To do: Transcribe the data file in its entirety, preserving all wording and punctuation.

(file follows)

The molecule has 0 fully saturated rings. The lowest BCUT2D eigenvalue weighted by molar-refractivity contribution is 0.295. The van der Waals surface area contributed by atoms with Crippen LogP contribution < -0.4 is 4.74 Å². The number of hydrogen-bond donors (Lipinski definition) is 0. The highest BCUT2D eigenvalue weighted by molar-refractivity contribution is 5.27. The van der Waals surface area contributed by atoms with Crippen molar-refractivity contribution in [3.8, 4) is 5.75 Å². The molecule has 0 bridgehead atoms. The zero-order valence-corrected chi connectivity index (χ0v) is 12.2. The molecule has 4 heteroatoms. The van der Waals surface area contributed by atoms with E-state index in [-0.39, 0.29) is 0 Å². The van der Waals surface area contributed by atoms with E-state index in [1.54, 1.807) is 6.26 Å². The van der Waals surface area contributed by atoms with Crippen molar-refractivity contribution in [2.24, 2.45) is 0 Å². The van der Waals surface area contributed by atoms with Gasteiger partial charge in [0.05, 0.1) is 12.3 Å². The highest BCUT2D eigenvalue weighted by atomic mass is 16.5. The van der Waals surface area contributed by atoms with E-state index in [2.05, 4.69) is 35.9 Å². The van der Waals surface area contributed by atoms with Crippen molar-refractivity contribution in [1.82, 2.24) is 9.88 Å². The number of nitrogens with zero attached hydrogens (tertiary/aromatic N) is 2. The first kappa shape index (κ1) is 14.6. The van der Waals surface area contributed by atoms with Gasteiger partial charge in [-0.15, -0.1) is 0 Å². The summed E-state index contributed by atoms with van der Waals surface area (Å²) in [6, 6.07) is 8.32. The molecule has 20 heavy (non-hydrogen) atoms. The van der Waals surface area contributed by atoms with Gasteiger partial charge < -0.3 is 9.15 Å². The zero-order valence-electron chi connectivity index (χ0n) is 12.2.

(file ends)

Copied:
The molecule has 0 fully saturated rings. The lowest BCUT2D eigenvalue weighted by molar-refractivity contribution is 0.295. The van der Waals surface area contributed by atoms with Crippen LogP contribution < -0.4 is 4.74 Å². The number of hydrogen-bond donors (Lipinski definition) is 0. The highest BCUT2D eigenvalue weighted by molar-refractivity contribution is 5.27. The van der Waals surface area contributed by atoms with Crippen molar-refractivity contribution in [3.8, 4) is 5.75 Å². The molecule has 0 bridgehead atoms. The zero-order valence-corrected chi connectivity index (χ0v) is 12.2. The molecule has 4 heteroatoms. The van der Waals surface area contributed by atoms with E-state index in [-0.39, 0.29) is 0 Å². The van der Waals surface area contributed by atoms with E-state index in [1.54, 1.807) is 6.26 Å². The van der Waals surface area contributed by atoms with Crippen molar-refractivity contribution in [2.24, 2.45) is 0 Å². The van der Waals surface area contributed by atoms with Gasteiger partial charge in [0.05, 0.1) is 12.3 Å². The highest BCUT2D eigenvalue weighted by atomic mass is 16.5. The van der Waals surface area contributed by atoms with E-state index in [2.05, 4.69) is 35.9 Å². The van der Waals surface area contributed by atoms with Crippen molar-refractivity contribution in [1.82, 2.24) is 9.88 Å². The number of nitrogens with zero attached hydrogens (tertiary/aromatic N) is 2. The first kappa shape index (κ1) is 14.6. The van der Waals surface area contributed by atoms with Gasteiger partial charge in [-0.15, -0.1) is 0 Å². The summed E-state index contributed by atoms with van der Waals surface area (Å²) in [6, 6.07) is 8.32. The molecule has 20 heavy (non-hydrogen) atoms. The van der Waals surface area contributed by atoms with Gasteiger partial charge < -0.3 is 9.15 Å². The zero-order valence-electron chi connectivity index (χ0n) is 12.2.